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Baker, J. Stannard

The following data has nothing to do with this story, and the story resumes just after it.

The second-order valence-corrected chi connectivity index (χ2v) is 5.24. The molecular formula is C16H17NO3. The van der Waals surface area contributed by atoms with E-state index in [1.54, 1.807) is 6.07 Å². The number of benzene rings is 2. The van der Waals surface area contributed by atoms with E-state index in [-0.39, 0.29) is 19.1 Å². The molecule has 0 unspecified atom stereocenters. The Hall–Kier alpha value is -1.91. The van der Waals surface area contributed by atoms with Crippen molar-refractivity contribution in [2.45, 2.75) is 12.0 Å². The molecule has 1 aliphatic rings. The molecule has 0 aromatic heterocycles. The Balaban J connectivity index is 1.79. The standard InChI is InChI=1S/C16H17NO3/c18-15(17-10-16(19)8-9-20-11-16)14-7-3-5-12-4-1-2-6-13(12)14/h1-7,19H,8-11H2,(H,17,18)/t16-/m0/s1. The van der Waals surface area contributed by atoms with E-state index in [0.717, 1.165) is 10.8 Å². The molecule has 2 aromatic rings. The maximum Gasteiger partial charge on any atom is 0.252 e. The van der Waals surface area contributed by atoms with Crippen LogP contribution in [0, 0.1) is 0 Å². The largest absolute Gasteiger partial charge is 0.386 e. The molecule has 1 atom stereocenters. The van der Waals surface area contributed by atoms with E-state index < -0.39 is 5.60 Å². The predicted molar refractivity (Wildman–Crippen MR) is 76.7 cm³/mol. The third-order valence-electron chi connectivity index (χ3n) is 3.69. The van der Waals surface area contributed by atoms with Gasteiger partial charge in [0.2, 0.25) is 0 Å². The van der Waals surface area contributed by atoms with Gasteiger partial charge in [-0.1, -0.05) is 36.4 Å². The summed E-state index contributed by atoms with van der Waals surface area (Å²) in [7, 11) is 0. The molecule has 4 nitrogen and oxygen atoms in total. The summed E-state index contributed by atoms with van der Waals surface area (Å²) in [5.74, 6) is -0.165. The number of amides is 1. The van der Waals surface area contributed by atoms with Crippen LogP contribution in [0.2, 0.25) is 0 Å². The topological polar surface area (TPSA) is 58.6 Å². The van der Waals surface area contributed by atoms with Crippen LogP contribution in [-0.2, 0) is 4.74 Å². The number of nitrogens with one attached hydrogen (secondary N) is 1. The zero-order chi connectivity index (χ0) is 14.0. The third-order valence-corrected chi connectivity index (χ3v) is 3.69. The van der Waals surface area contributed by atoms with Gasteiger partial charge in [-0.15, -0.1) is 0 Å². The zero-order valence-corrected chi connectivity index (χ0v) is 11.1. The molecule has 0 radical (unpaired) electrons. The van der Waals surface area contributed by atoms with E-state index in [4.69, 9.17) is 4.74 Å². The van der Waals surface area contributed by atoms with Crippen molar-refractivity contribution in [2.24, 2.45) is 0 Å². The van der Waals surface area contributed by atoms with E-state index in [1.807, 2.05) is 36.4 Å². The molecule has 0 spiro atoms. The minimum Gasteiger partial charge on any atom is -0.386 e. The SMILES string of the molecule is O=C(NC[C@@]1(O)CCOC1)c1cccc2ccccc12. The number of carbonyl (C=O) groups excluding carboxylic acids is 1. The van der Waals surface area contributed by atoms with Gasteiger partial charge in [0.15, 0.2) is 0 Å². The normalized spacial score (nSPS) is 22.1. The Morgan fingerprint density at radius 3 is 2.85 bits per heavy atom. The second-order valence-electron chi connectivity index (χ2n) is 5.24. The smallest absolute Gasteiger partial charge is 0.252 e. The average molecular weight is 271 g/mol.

Major J. Stannard Baker, of St. Croix Falls, Wisconsin, belongs to a type of man now unfortunately disappearing from our American life; the type of the soldier, the pioneer, the unbending individualist. For thirty-five years he has been a resident of the St. Croix valley. His sturdy figure, carrying its years with the military erectness and vitality of youth, his snow-white hair, his alert step, not less than his unusual vigor of character and intellect, have long made him a notalle figure in the life of his community. Major Baker was born on a farm in Stafford, Genesee county, New York, March 20, 1838. He came from sturdy Puritan stock. His great-grandfather was Captain Remember Baker, one of the leaders with Ethan Allen and Seth Warner of the Green Mountain Boys, whose exploits in the early days of the Revolutionary war, in one of which Captain Baker lost his life, are among the notable episodes of that great struggle for freedom. Major Baker's grandfather was an officer in the United States Army, serving under General Wayne in his western expedition. His father, who also was a soldier, serving in the war of 1812, migrated from Vermont in the early days of the last century and settled in what was then the untracked wilderness of western New York. He was a man of extraordinary character and convictions, a leader of his community, playing a vigorous part in the great questions which then agitated the country. He was a staunch abolitionist, a member of the anti-Masonic party, at one time sheltering in his home the family of the Morgan who lost his life for revealing the secrets of Masonry, and a temperance reformer when it meant ostracism and persecution to take a position against the power of the liquor interests. Up to the age of sixteen Major Baker spent his summers at work on the farm, and in the winter he attended school, part of the time at Brockport institute, New York, where his older sisters were teaching. His ambition was to obtain a thorough education and at the age of seventeen he left home, and by teaching school and doing other sorts of work he was able to enter Oberlin college, in Ohio. Infected with the western fever, it being the time of the "Pike's Peak or Bust" excitement, Major Baker started west in 1859, with his older brother, H. C. Baker. They went to the end of the railroad and took passage in a steamboat up the Mississippi river to St. Paul, then a straggling frontier village. The country was still under the baleful influence of the panic of 1857. After a struggle of many weeks trying to get work when there was no work to be had, Major Baker went to Hudson, Wisconsin, where his brother had begun the practice of law. Here, luckily, he found work during harvest, running a threshing machine on what was then known as Hudson prairie. In the winter he taught school near River Falls, having among his pupils John E. Glover, now of New Richmond; Wellington Vanatta, a leading attorney of St. Paul, and George Burrows, since then an officer in the United States Navy. With the money saved from his work he was able in 1860 to enter Wisconsin University. Senator John C. Spooner, Senator Vilas and John Muir (the famous naturalist) were fellow-students. But he was not destined to complete his course. In 1861 came the news of the outbreak of the Civil war. The students went wild, recitations were abandoned, a military company, of which every member wanted to be an officer, was organized. But Major Baker finished the school year, after which he went to Iowa, where he had built up an extensive book and map business employing twenty men, during his vacations at the university. Eager now to enlist and go to the front, he rapidly closed up his work and was on the point of joining the Sixth Iowa cavalry when he received an appointment, along with his brother Byron, in the United States secret service, of which General L. C. Baker, a cousin, was then chief. After a brief visit at the old home in western New York he reported at Washington and began his new duties in 1862. His work in the secret service called for high qualities of courage, skill and judgment. He was often employed on delicate secret missions for Edwin M. Stanton, secretary of war, and his work brought him more than once into personal relationships with President Lincoln. He was sent repeatedly on dangerous missions inside of the Confederate lines in Virginia, in all of which he acquitted himself with notable success. In such high regard was he held that when the First District of Columbia cavalry was organized he was offered and accepted the appointment as ranking captain of the regiment. He soon rose to be major and for a greater part of the last two years of the war, owing to the absence of the colonel, L. C. Baker, who was chief of the secret service, and Lieutenant Colonel Conger, who was on detached service, Major Baker was in active command of the regiment. The First District of Columbia cavalry was composed largely of regular army men, and was armed with the then new and famous Henry repeating rifles-the only entire regiment so armed. While originally intended to serve only as an auxiliary to the United States secret service bureau, the First District of Columbia cavalry was soon ordered to the front, and, being composed of trained soldiers, mounted and armed in a superior way, much more was expected and demanded of it than of the ordinary cavalry regiment. Previously to July, 1863, it was engaged in scouting, raiding and fighting the guerrilla bands then infesting northern Virginia, and just before the battle of Gettysburg it was ordered to upper Maryland to hang upon the enemy's rear and cut their lines of communication. The regiment took part in the battle of Boonesborough July 8, 1863, and from that time until it was ordered to the front, the following fall, it was on duty in and about Washington, lower Maryland and northern Virginia. During the winter of 1863-64 the regiment was on duty in southern Virginia, near Norfolk and Suffolk, and along the great Dismal Swamp canal. In the spring of 1864 it became a part of General Kautz's cavalry division and took part in all the raids, battles and affairs in southern Virginia and about Petersburg and Richmond during the strenuous campaign of that summer. In June and July it took a prominent part in the Wilson raid, one of the most notable and daring of the war. Roanoke Station. Reams Station, Stony Creek, Nottaway River, were only a few of the hard-fought battles of this raid in which Major Baker commanded his regiment and lost many of his best officers and men. On August 24 and 25, when General Hancock's corps was driven back so disastrously from Reams Station, it was this regiment, commanded by Major Baker, which held the enemy in check during the afternoon and night of the 25th, thus saving Hancock's corps from complete annihilation and giving it time to reorganize. In September, Major Baker was placed in command of a picket line many miles in length, extending along the rear of Grant's army, then investing Petersburg, with a reserve of about 200 men at Sycamore Church, Virginia. At this point, on the night of the 16th, he was attacked by a force of the enemy, consisting of Lee's, Rosser's and Butler's divisions, commanded by General Wade Hampton, with six pieces of artillery, consisting in the aggregate of over 20,000 men. It was here, in a fiercely fought night battle of two hours' duration and against these overwhelming numbers, that Major Baker, while making a last determined stand with his few remaining men about him, received a saber wound on the head, and was left for dead. Early in the morning he was aroused by the sensation of someone trying to pull off his boots. When he stirred, he heard a voice say: "He is alive; bring him along." He was thus taken prisoner. Sorely wounded and covered with blood, he could not walk, but was placed on a wounded horse and when he could no longer ride, he was carried by some of his own faithful men who also had been captured. During the first day of his captivity a Confederate soldier, seeing the fine pair of cavalry boots he wore, forcibly took them. Major Baker demanded to see the Confederate officer who was in command, and upon being carried to General Wade Hampton's tent, demanded the return of his boots-and got them. Years afterward, when General Hampton became United States land commissioner, Major Baker wrote to him asking him if he remembered the federal officer who was brought to him on a stretcher after the battle of Sycamore Church, and who demanded the return of his boots. To this General Hampton replied that he remembered perfectly, and complimented him on the vigorous defense he made against such overwhelming odds. Major Baker, after suffering greatly on this march, was taken to Libby prison, at Richmond, where for five months he lay a prisoner. Reaching the prison desperately wounded, given no care, he was compelled to sleep on the floor in a wholly unwarmed building during nearly all of the terrible winter of 1864-65. If he had not been possessed of an iron constitution, undaunted courage and a profound religious faith, he never would have survived. But his motto all through life has been: "Admit nothing to be a hardship." And though he was finally exchanged, coming out broken in health, he was still undaunted. After a few weeks' rest at his old home in New York he again went to the front, took command of his regiment and served in all the battles of that campaign, fired the last shots on the field of Appomattox and saw the surrender. His older brother, Luther Byron Baker, who had served as a lieutenant and quartermaster of the First District of Columbia cavalry, was the officer who, in command of a detachment of cavalry and secret service men. pursued and captured John Wilkes Booth, the assassin of President Lincoln. After the war Major Baker was offered a commission in the regular army, but owing to the state of his health, he decided to resign. After the war General L. C. Baker had gone to the new capital of Michigan, the town of Lansing. Here Major Baker and his brother, Lieutenant Baker, followed him, each taking with him his cavalry horse. Many of the old residents of Lansing still remember seeing the gallant figures of the two young officers riding their horses. Like many another soldier, Major Baker found that he had left the army with a good knowledge of military art, but with no preparation for civil life. At first he returned to Wisconsin University, thinking he would complete his course there and graduate, which he could have done in a few months' time. But he found himself a man grown, experienced beyond most in the sternest realities of life, and he turned away from the swarming younger students with discouragement. Having saved considerable money from his service pay, he went into the iron manufacturing business at Lansing with his cousin, M. S. Baker. But this enterprise, and a number of others which he attempted, owing to lack of training and continued ill health, the result of his war services, were not very successful. In 1874 he suffered a violent attack of pneumonia, from which he recovered with difficulty. This, combined with the fact that he now had a wife and three small children to support, and that he was conscious of a growing deafness, the result of the wound on his head, left him in deep discouragement. At this juncture, his brother, H. C. Baker, appeared. H. C. Baker was then prosperously engaged with Senator John C. Spooner, the firm name being Baker & Spooner, in the practice of law at Hudson, Wisconsin. He took Major Baker with him to Hudson, where, after a few weeks of complete rest, he recovered enough to go to St. Croix Falls, which was to be his future home. He arrived on August 31, 1874, and at once took up his work as resident agent for the large land holdings in northern Wisconsin of Caleb Cushing and General Benjamin F. Butler and of the corporation controlling the great water power and town plat of St. Croix at St. Croix Falls, Wisconsin. He brought his family from Michigan in the spring of 1875. Since then he has been steadily and prosperously engaged in the land business, operating in four counties in northern Wisconsin. A few years ago the business was incorporated under the name, Cushing Land Agency, with Major Baker's son. H. D. Baker, as active manager. Major Baker was married in 1868 to Alice Potter, whose family were of New England descent, a great-grandfather being the famous Ezra Stiles, president of Yale College. They had six sons: Ray Stannard Baker, now author and editor, of New York City; Professor Charles Fuller Baker, of Claremont College, California. whose scientific studies in the botany and entomology of Central and South America and of the Rocky Mountains, have been noteworthy; Henry Denio Baker, who is manager of the business at St. Croix Falls; Clarence Dwight Baker, who died in 1906, at the beginning of a useful career; Professor Hugh Potter Baker, of State college, Pennsylvania, and Professor James Fred Baker, of the Agricultural college, Michigan. Major Baker's first wife died in 1883, and he was married a second time in 1886, to Mary L. Brown, of New Richmond, Wisconsin. They have four children: Winifred Lovila Baker, a student in Carleton college; Florence Baker, Joseph Stannard Baker, Jr., and Oscar Roland Baker, who are still at home. Owing to his deafness, which in later years has become extreme, Major Baker has never taken any part in public affairs, though he has been deeply interested in church work, being one of the founders and supporters of the Presbyterian church at St. Croix Falls. A thorough student, he has kept abreast through his library with the best thought of the world, his interest in new things being as vivid as that of a young man. He has interested himself in forestry, and is conducting an extensive experimental planting near his home. Surrounded by his young family, with the older sons often coming home with their wives and children, spending his winters at his home in St. Croix Falls, and his summers at his place on Deer Lake, Major Baker's old age is one of unusual brightness and contentment. Having passed through years of storm and stress, the adventures and sufferings of the soldier at the front, the months of painful captivity, the years of struggle for a chance in the greater activities of the world, Major Baker now enjoys the health, the happiness and the prosperity which come of a well spent and arduous life.